The best jobs for retirees

You probably never thought you'd want to work again when you retired, but life doesn't always work out that way.
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When you got your first job as a teenager, the allure of extra pocket money was a thrill. Then, somewhere along the line, you realised that you had to do this whole “work” thing for the rest of your adult life and it was only the sweet promise of retirement that kept you going.

The funny thing about retirement is, however, it’s not always everything it promised to be. It might be that you have too much life on the other side of retirement and you’re starting to feel the pinch, or maybe you miss that buzz from being busy and always on the go.

Whatever it is, an increasing amount of Australians are looking for part time jobs as retirees. We spoke to career coach Simon Bennett to hear about what to look out for as a retired worker.

Consider your lifestyle

Before you start your job search, Simon says it’s important to take 
a step back and think about what type of lifestyle you want.

Create a budget for all the things you’d like to do and then work out how much money you’ll need to maintain it – is it achievable or is there a shortfall?

“Doing this will give you some insight into the type of work – and how much of it – you’ll need to do 
to achieve your goals,” Simon says.

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Start with 
what you know

If you already have a skill and enjoy using it, Simon recommends taking 
full advantage of it. “It doesn’t matter what it is, there’s probably a market 
for it somewhere,” he says.

Suzanne used to work as a journalist before moving into public relations, 
so she had public speaking experience. “I wanted to find a job where I could combine my skills,” she says.

“Retirement is meant to be the best years of your life, so it was important 
I did something I enjoyed but was also comfortable with.”

It wasn’t until she performed the eulogy at her dad’s funeral that Suzanne realised she wanted to become a funeral celebrant. “It’s not that I overly enjoyed the job as such but rather it gave me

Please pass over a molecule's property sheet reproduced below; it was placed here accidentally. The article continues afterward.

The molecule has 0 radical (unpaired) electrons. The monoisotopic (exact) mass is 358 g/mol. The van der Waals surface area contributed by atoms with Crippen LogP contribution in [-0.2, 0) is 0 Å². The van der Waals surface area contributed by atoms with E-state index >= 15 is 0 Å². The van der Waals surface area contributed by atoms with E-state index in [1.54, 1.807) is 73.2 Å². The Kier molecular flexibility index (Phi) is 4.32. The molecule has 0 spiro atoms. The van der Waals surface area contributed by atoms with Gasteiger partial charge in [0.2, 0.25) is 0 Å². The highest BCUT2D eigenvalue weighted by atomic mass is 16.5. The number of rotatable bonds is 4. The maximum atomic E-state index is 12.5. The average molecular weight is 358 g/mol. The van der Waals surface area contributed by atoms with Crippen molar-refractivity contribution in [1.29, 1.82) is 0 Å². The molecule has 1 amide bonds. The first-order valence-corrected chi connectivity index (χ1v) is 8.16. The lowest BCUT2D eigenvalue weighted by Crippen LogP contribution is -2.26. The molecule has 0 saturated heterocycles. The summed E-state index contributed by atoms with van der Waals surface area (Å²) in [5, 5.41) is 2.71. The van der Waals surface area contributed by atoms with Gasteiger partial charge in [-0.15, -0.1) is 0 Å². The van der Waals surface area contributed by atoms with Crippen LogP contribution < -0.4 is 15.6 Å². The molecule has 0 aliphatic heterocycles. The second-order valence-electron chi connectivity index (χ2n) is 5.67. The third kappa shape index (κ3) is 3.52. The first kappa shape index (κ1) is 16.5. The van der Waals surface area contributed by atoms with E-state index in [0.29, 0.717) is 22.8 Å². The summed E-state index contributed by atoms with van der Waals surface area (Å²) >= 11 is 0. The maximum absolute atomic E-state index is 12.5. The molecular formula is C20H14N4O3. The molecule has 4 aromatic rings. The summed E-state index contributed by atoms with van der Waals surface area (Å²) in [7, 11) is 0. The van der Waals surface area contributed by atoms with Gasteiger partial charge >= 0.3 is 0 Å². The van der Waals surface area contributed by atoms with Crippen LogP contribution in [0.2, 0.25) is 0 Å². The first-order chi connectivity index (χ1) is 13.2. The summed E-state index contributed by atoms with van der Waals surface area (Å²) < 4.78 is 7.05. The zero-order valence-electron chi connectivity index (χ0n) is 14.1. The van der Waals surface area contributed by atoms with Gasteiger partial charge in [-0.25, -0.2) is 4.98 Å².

a sense of satisfaction,” she explains.

“The combination of my skills 
in journalism and presenting means 
it doesn’t feel like a job. Plus it gives 
me an opportunity to meet new people.”

Find your 
second career

Retirement is the perfect opportunity to try something new – especially if you have a burgeoning passion. Whether it’s baking cookies on the weekend, playing a musical instrument or making your own clothes, turn that hobby into a little money-spinner.

“While it’s never going to replace 
a full-time income, if you’re excited about your hobby you can make some decent money from it,” Simon reveals.

Suzanne adds it’s about looking at your past career and what you like, and finding out how these aspects can be applied to a new job.

“If you’re doing something you love and you’re willing to persevere at it then everything else seems to fall into place,” she says.

with everyone

Ease your way into your job search by starting with contacts you already have.

“A lot of people tend to target large chain employers such as Bunnings and Woolies and, while that’s fine, everyone else is applying there. So it makes 
it difficult to stand out from the 
crowd,” Simon explains.

It’s better to look around your local neighbourhood and target smaller businesses because they don’t have hundreds of people applying for the same position.

“If it’s a small family retail business and you know the owners, you’re already halfway there,” he says.

Lollipop Lady

The interaction with chirpy, energetic children along with the fresh air makes this job a great choice for retirees.

“It’s nice to work outside, especially if you’ve spent the past 35 years in an office,” Simon says.

The appreciation from families can also bring about a sense of accomplishment and satisfaction, knowing they’re grateful for your presence.

What it pays: $25 per hour.


If you’ve got admin skills from a previous career, put them to good use by taking on clerical work. “Skills and experience from your work history are valuable and transferable,” Simon says.

It will help you stand out and slip straight into your new role. It also keeps your mind active while you earn extra money to put towards something nice.

What it pays: $27 per hour.

Walking Postie

Combine the outdoors with exercise and serve the community at the same time.

“It’s incidental exercise, which is great for the body and mind. It can also be quite social,” Simon explains.

It gets you out of the house and it’s a wonderful way to meet fellow retirees.

What it pays: $22 per hour.

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